Champions of Change: The Broadbent Institute’s 2024 Awards

Each year, in partnership with the Canadian philosopher Charles Taylor, and Mayor of Toronto Olivia Chow, the Broadbent Institute has the honour of awarding the Jack Layton Progress Prize and Charles Taylor Prize for Excellence in Policy Research at the annual Progress Summit.

This year’s shortlist of Layton and Taylor Prize nominees represented an inspiring field of policy thinkers who have had a demonstrable impact on policy making, and activists who are organizing and achieving social change in Canada.

The Layton Prize is awarded annually to a Canadian individual or organization who has run a particularly noteworthy political or issue campaign, reflecting the ideals Jack Layton exemplified, including justice, sustainability and democracy.

The recipients of this year’s Layton Prize are AccessBC co-founders Devon Black and Teale Phelps Bondaroff.

As far as grassroots advocacy campaigns go, few success stories have seen the level of accomplishment reached by AccessBC. Launched by Teale Phelps Bondaroff and Devon Black in 2017, AccessBC set out to achieve free prescription contraception in British Columbia, a mandate that was achieved in April 2023.

Toronto Mayor Olivia Chow presents AccessBC co-founders Devon Black and Teale Phelps Bondaroff with this year’s Jack Layton Award at the 2024 Broadbent Institute Awards. | Photo courtesy of the Broadbent Institute.

Researcher, community organizer, and municipal councillor Dr. Teale Phelps Bondaroff served as the Chair of AccessBC since its inception, a role which has included managing day-to-day communications and administration, training new volunteers and coordinating a growing team, speaking to the press, researching and writing briefing papers, organizing meetings with MLAs, fundraising, and more. Lawyer and community organizer Devon Black has given critical communications support, drafting press releases and managing press relations, authoring messaging guides and other training materials, and mentoring new team members. As the campaign gained momentum, she also stepped into the role of National Liaison, where she helped support other nascent campaigns across the country.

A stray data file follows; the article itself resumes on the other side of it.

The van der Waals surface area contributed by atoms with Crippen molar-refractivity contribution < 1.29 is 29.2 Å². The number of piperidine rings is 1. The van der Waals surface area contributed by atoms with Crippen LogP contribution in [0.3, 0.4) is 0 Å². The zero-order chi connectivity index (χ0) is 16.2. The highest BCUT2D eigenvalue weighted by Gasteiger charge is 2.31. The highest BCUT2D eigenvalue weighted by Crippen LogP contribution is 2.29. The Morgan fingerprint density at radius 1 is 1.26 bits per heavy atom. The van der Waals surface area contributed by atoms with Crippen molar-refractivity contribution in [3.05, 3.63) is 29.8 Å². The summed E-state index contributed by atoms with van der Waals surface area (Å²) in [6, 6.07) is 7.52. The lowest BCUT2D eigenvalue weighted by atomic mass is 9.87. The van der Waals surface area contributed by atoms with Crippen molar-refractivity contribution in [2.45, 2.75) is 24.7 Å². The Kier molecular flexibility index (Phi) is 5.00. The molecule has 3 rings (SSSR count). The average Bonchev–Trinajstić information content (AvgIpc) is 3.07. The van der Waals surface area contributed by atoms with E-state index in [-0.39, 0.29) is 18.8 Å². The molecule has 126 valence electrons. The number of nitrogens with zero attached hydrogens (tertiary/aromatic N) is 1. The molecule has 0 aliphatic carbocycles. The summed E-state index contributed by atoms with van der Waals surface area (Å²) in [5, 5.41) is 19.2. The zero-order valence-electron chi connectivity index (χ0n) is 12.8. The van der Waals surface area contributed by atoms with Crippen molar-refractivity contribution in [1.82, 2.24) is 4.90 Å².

The two campaigned tirelessly, enlisting the support of upwards of 80 volunteers over the years, until free prescription contraception was rolled out by the BC government in April 2023. In the first 7 months alone, nearly 200,000 BC residents were able to access prescription contraception, at no cost. Devon and Teale have also helped set up and support campaigns in Saskatchewan, Manitoba, Ontario, Nova Scotia, and New Brunswick, and they are working to help set up campaigns in Alberta and Quebec.

The Charles Taylor Prize was also awarded at this year’s Broadbent Institute Awards, with this year’s recipient being Sheila Block, a longtime economist at the Canadian Centre for Policy Alternatives, where her work applied an intersectional approach to labour markets, public finance, and inequality.

The Broadbent Institute, founded in 2011, is Canada’s leading progressive policy and training organization. With offices across the country, we champion change through excellent research and analysis, educating and supporting a new generation of leaders, and the publication of innovative journalism through our media division, PressProgress.

Our work is guided by the Broadbent Principles for Canadian Social Democracy – we believe all people have equal worth and equal rights, and that we all benefit from living in an increasingly equal society.

We are committed to realizing the promise of Canada as a diverse, just, and inclusive society. These values matter to us today and they matter to our future. The vast majority of Canadians share these progressive values.

Source: The Broadbent Institute

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